You really don’t even have to be all that good at throwing—there’s no ‘Game Over’ screen, no lives, not even a penalty for running out of planes. If you finish your yellow planes, instead you’re given an infinite supply of red-colored airplanes so you can keep trying for that next talisman; it’s a more psychological penalty than anything. You can also always choose to ignore bonus obstacles and just play the game for what it’s meant to be: a calm, relaxing exercise in quiet concentration. Getting that far off target, or challenging yourself to hit that out-of-the-way bonus orb and swooping back around for a direct hit on a talisman is all the excitement you’ll get.
At the end of each level, you return to a hub with a giant tree, where your airplane buddies can swirl around in a beautiful display of sentient magic. There is no obvious point system, so I assume that moving forward is its own reward, as I would do miserably in one level and still move on without a problem.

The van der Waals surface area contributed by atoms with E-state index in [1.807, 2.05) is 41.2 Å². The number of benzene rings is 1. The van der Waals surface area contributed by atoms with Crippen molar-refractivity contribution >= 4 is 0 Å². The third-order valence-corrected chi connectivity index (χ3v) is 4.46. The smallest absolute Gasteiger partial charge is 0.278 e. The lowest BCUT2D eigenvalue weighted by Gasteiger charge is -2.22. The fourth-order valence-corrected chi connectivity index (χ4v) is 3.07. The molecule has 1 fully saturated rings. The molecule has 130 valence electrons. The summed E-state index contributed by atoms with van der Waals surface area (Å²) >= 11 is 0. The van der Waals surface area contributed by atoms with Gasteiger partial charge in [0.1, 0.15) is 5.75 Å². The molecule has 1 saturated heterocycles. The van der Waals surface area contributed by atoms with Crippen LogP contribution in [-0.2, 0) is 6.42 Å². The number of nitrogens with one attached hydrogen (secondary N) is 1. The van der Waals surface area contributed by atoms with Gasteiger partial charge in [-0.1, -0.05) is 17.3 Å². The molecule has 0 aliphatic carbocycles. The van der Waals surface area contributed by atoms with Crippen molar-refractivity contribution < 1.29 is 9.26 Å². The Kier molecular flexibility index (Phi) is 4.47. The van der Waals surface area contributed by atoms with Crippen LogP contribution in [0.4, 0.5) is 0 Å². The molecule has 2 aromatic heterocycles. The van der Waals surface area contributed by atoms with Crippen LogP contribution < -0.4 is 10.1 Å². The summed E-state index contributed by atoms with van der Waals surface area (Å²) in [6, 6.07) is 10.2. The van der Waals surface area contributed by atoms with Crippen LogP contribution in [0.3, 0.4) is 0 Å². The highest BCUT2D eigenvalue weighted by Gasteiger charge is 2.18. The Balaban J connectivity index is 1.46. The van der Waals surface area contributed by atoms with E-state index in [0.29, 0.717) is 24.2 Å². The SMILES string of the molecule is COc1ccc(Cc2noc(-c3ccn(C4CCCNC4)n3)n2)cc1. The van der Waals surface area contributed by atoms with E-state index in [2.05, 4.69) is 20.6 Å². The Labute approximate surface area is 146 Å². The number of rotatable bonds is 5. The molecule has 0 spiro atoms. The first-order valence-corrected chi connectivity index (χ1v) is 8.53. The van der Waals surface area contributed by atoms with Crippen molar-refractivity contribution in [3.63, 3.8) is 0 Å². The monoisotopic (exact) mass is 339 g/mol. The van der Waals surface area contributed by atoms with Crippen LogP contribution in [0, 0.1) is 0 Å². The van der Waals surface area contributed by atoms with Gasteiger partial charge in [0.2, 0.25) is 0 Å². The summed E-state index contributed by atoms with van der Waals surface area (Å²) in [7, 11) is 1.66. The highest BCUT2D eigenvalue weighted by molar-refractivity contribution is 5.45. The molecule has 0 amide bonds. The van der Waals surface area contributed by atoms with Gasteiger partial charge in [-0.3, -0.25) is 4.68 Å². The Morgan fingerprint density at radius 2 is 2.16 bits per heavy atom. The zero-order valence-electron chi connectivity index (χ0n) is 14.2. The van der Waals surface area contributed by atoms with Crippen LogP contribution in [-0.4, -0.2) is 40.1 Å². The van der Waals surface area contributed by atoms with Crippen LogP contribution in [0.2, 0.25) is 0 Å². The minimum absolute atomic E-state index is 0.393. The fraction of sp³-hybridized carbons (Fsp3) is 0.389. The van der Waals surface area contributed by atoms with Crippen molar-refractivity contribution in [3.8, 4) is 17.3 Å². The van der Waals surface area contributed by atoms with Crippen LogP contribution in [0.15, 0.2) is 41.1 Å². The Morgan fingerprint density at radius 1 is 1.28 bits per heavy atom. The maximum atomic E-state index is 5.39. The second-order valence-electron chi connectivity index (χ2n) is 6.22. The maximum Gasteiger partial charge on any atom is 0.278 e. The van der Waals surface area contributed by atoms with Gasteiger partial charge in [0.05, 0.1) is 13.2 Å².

After having beat Paper Valley in about two hours, I felt the game was missing some variability in level design, and also didn’t deliver enough of those big ‘wow’ moments it periodically feeds you.
Because the world is grey and mostly just caves, gorges and dry riverbeds, the scenery becomes one big amorphous blob, which I thought could have used some world-building elements to better flesh out the reason for my existence there. Levels are typically straight shots from beginning to end, leading you from one teleportation node to the next, which after a while can get a bit tedious. As for wow moments, I loved seeing the colorful plants grow and take back the world, but I was still curious about what happened there, who lives there and what they were like—questions that still go unanswered.
In the end, I divided my time with the game into 30-minute sessions, using it as a relaxation tool more than anything. I still can’t shake the feeling that there’s a really engaging game underneath the quiet serenity of it all, one that I would want to explore for hours on end if the obstacles were more varied, the levels more difficult, and in more interesting locales.